cars on and off ferries between southampton and the isle of wight. cup churs in space. we have sent weird things into space, would you believe it, even the ashes of one of the original star trek actors went up the original star trek actors went up there. now we are sending cows, they are not real, they are about they are not real, they are about the size of a sugar cube, they have been made by children in milton keynes who won this chance in a competition, the whole idea behind it is to show these children what zero gravity looks like, our science correspondent has been talking to them today. it is fair to say they are over the moon about it. . them today. it is fair to say they are over the moon about it. ” them today. it is fair to say they are over the moon about it. . i feel really special because you know, yes, so really special because you know, yes, so once really special because you know, yes, so once in a lifetime opportunity. it is. space, incredible. how about you?” opportunity. it is. space, incredible. how about you? i feel very positive about my cow, now. now. because my first try it was
like, mmm, and then i‘m not going to get it but i did so i am happy. they are not going into space, they won‘t feel zero gravity, or will they? are not going into space, they won‘t feelzero gravity, or will they? no, iam sure feelzero gravity, or will they? no, i am sure they would like to go up there. the competition is by a company in milton keynes. they make the cameras that go on space rover, they want to test their new kit. the mini cow also go with it. the cameras will film the cows floating round in space and that footage and in fact the sculptures will be sent back to earth some time in the late summer. back to earth some time in the late summer. the school says this project has as you might imagine taken over everything but like most primary schools that i were doing a project on earth and space. of course, in our part of the world, it is already heavily involved in space technology, but you might be wondering why cows? milton keynes has become famous for its cows, back in 78 has become famous for its cows, back in78a has become famous for its cows, back in 78 a canadian artist created six concrete cows and they are part of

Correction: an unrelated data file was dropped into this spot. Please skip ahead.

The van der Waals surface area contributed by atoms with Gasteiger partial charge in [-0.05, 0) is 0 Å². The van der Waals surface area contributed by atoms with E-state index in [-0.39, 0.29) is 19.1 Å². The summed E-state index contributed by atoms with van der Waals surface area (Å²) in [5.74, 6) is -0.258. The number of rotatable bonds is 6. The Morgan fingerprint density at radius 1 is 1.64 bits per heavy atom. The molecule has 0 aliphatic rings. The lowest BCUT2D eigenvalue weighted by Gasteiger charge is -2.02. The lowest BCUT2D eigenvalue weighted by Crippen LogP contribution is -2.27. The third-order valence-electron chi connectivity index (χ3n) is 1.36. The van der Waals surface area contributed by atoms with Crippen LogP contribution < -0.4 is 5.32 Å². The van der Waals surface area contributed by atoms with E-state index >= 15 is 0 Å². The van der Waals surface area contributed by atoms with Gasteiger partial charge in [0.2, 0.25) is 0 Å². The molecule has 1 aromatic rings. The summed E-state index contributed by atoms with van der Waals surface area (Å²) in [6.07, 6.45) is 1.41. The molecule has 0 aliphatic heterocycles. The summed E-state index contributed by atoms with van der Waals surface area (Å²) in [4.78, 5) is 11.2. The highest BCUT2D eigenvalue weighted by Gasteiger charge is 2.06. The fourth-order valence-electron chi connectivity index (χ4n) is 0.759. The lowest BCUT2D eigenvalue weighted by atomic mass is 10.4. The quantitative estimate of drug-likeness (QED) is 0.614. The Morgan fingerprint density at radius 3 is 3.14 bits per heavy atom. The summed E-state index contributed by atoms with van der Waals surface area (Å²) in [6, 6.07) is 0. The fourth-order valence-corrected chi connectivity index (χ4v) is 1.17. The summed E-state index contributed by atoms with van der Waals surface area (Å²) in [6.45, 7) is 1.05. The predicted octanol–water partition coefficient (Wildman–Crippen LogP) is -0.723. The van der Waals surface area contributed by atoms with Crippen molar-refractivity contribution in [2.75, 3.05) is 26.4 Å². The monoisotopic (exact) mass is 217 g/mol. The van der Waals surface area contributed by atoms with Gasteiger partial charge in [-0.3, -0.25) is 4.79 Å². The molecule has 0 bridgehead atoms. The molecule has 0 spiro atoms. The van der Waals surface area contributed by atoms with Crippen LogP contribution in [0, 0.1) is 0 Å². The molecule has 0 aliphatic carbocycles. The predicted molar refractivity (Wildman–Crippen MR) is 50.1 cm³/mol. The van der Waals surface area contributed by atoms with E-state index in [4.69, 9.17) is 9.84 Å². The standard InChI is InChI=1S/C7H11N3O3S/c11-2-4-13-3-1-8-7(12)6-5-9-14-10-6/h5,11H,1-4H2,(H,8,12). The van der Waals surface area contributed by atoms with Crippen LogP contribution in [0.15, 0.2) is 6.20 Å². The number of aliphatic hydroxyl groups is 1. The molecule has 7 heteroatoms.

the town now, they have been kidnapped. health to ransom, placed in compromising position, they have been vandalised, repainted several time, we hope the space cows won‘t be subject to any of that. aminute —— among the team we started a come p9p —— among the team we started a come pep foirtion a song. i have return of of the space cow—boys i think i‘m ona of of the space cow—boys i think i‘m on a winner. what do you think? you need to get out more. that is your team, is it. it is not often we see you ina team, is it. it is not often we see you in a gallantry. these are the people who make sure we get on time. we have the director and nick and amy on autocue and you can‘t see andy and dj behind the scenes but as is the case with you, massive team behind the scenes. if that is what you think fine. thank you very much. more from janine at 6.30 on bbc one
if you are in the region‘s. sam alla rdycely. if you are in the region‘s. sam allardycely. jim o‘reilly. if you get on a ferry from southampton to the isle of wights. it can be stressful. not always. oh yes it can be be stressful. imagine, dull day, february the worst month but dancing manjim is bringing sunshine into customers‘ lives. he works for the ferry company. imagine you are in the queue. suddenly this guy, this worker, strikes a pose, you can‘t help yourself, you are just smiling. he is like a human glitterball. have a look at this. he has nicked all my moves! how did that start? well it is interesting, he was, he looks after the cars and